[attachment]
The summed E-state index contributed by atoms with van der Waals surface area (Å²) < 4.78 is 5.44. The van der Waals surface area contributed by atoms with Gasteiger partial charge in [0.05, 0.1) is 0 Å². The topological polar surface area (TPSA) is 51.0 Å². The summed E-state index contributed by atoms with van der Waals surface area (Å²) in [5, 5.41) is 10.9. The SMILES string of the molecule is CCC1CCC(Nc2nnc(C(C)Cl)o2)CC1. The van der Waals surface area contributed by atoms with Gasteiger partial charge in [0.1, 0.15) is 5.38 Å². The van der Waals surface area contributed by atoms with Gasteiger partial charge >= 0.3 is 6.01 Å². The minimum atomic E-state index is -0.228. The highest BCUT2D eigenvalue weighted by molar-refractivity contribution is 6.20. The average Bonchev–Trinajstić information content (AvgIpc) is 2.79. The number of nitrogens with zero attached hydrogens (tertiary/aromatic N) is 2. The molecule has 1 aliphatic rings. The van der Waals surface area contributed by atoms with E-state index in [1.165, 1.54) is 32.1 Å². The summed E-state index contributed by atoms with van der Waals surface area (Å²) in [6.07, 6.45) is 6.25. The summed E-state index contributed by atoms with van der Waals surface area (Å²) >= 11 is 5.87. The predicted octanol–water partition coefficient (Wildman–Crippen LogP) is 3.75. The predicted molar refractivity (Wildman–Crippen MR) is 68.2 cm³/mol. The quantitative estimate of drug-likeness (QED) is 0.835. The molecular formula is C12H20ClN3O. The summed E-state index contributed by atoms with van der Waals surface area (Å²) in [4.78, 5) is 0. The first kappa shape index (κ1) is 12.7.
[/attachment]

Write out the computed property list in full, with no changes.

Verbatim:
The summed E-state index contributed by atoms with van der Waals surface area (Å²) < 4.78 is 5.44. The van der Waals surface area contributed by atoms with Gasteiger partial charge in [0.05, 0.1) is 0 Å². The topological polar surface area (TPSA) is 51.0 Å². The summed E-state index contributed by atoms with van der Waals surface area (Å²) in [5, 5.41) is 10.9. The SMILES string of the molecule is CCC1CCC(Nc2nnc(C(C)Cl)o2)CC1. The van der Waals surface area contributed by atoms with Gasteiger partial charge in [0.1, 0.15) is 5.38 Å². The van der Waals surface area contributed by atoms with Gasteiger partial charge >= 0.3 is 6.01 Å². The minimum atomic E-state index is -0.228. The highest BCUT2D eigenvalue weighted by molar-refractivity contribution is 6.20. The average Bonchev–Trinajstić information content (AvgIpc) is 2.79. The number of nitrogens with zero attached hydrogens (tertiary/aromatic N) is 2. The molecule has 1 aliphatic rings. The van der Waals surface area contributed by atoms with E-state index in [1.165, 1.54) is 32.1 Å². The summed E-state index contributed by atoms with van der Waals surface area (Å²) in [6.07, 6.45) is 6.25. The summed E-state index contributed by atoms with van der Waals surface area (Å²) >= 11 is 5.87. The predicted octanol–water partition coefficient (Wildman–Crippen LogP) is 3.75. The predicted molar refractivity (Wildman–Crippen MR) is 68.2 cm³/mol. The quantitative estimate of drug-likeness (QED) is 0.835. The molecular formula is C12H20ClN3O. The summed E-state index contributed by atoms with van der Waals surface area (Å²) in [4.78, 5) is 0. The first kappa shape index (κ1) is 12.7.